The only reason I didn't give this book a one-star rating is that it starts off with some beautiful writing -- spare, lovely descriptions of beauty and Japanese traditions such as calligraphy and incense. There are also some interesting takes on Japanese society and life.
That said, the book relies too heavily on this and not enough on plot and character. I'm not a fan of totally plot-driven writing, but the conceit of this book -- that the author is in a coma, looking over her life -- is difficult to carry off even in the hands of a seasoned novelist. It's not impossible; I think of the biographical novel of Chang and Eng Bunker, the original "Siamese Twins," which starts with one of the twins waiting for his death. That, though, relays the events of their lives in a lively way, as if they are just happening, so you forget that the entire book is a flashback. In this case, though, the writing style is all reminiscent, a style that works all right for the first 40 pages but then becomes unremittingly flat. The main character never gets out of her own head, and the book never really comes alive.
Neither do most of the characters, most of whom are cardboard cutouts: distant husband (disposed of in three pages from marriage to divorce), evil uncle, saintly mother. We don't see what motivates the uncle to do what he does, even though it's pivotal to the book; and even though the character suddenly has enough spine to stand up to her uncle and husband, we don't see where it came from in her life.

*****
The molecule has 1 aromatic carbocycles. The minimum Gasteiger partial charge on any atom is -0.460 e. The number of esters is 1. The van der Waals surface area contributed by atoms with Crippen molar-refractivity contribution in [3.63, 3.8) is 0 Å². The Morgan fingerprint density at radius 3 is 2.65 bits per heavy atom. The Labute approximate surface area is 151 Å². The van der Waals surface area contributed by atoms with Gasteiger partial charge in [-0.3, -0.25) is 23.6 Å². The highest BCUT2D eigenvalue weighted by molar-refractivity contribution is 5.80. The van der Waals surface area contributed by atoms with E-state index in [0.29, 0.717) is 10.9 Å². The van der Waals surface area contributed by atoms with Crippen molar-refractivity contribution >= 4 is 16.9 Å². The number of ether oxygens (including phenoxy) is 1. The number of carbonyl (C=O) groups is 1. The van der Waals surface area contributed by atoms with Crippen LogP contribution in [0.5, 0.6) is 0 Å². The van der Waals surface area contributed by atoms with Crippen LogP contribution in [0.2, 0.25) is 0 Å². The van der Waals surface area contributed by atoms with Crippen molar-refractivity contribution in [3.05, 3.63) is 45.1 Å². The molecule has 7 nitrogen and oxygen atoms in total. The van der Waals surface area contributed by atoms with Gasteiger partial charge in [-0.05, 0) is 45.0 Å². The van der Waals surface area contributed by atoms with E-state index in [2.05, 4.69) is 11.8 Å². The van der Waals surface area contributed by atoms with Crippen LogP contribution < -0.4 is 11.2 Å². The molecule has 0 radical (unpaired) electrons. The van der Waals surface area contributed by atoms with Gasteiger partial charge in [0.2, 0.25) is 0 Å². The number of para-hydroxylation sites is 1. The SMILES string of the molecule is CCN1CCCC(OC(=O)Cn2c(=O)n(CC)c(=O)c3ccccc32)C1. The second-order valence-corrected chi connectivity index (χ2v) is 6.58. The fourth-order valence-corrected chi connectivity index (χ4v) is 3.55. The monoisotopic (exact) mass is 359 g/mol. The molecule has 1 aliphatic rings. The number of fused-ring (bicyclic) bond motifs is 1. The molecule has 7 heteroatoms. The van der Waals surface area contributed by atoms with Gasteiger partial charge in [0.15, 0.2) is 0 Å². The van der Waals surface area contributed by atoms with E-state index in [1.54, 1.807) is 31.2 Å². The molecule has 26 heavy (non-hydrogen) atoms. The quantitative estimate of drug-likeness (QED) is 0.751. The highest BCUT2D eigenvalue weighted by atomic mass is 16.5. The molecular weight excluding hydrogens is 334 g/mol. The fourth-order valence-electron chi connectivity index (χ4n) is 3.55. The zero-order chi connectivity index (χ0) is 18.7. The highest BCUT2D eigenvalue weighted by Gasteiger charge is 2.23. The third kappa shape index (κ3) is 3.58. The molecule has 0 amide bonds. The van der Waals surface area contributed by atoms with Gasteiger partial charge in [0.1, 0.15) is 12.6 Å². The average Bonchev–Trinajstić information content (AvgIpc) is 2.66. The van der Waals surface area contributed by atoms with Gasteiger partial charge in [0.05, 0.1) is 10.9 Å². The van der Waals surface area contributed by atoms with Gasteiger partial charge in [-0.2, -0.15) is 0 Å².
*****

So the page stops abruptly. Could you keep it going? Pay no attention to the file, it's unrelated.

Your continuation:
And the ending! It's such a quickie, tacked-on ending that it almost makes me think the author had a page limit and had to end the book within that. She badly needed a discerning editor, or good reader, one who wasn't overly charmed by her (often) well-done descriptions of Japan into mistaking them for successful fiction.
As a long-term resident of Japan, I also became irritated by the book's tedious focus on depicting modern Japanese life, often heavy-handed and frequently cliche. It was nearly possible to check off every modern cliche about Japan, especially towards the end: Hello Kitty, train suicides, gropers. The author was using these images to substitute for those essential building blocks of a real novel: plot, character development, resolution.
Some very beautiful writing here, almost painfully lovely. If the author could match them up with a bit more action and more complex characters, she'd probably have a best-seller.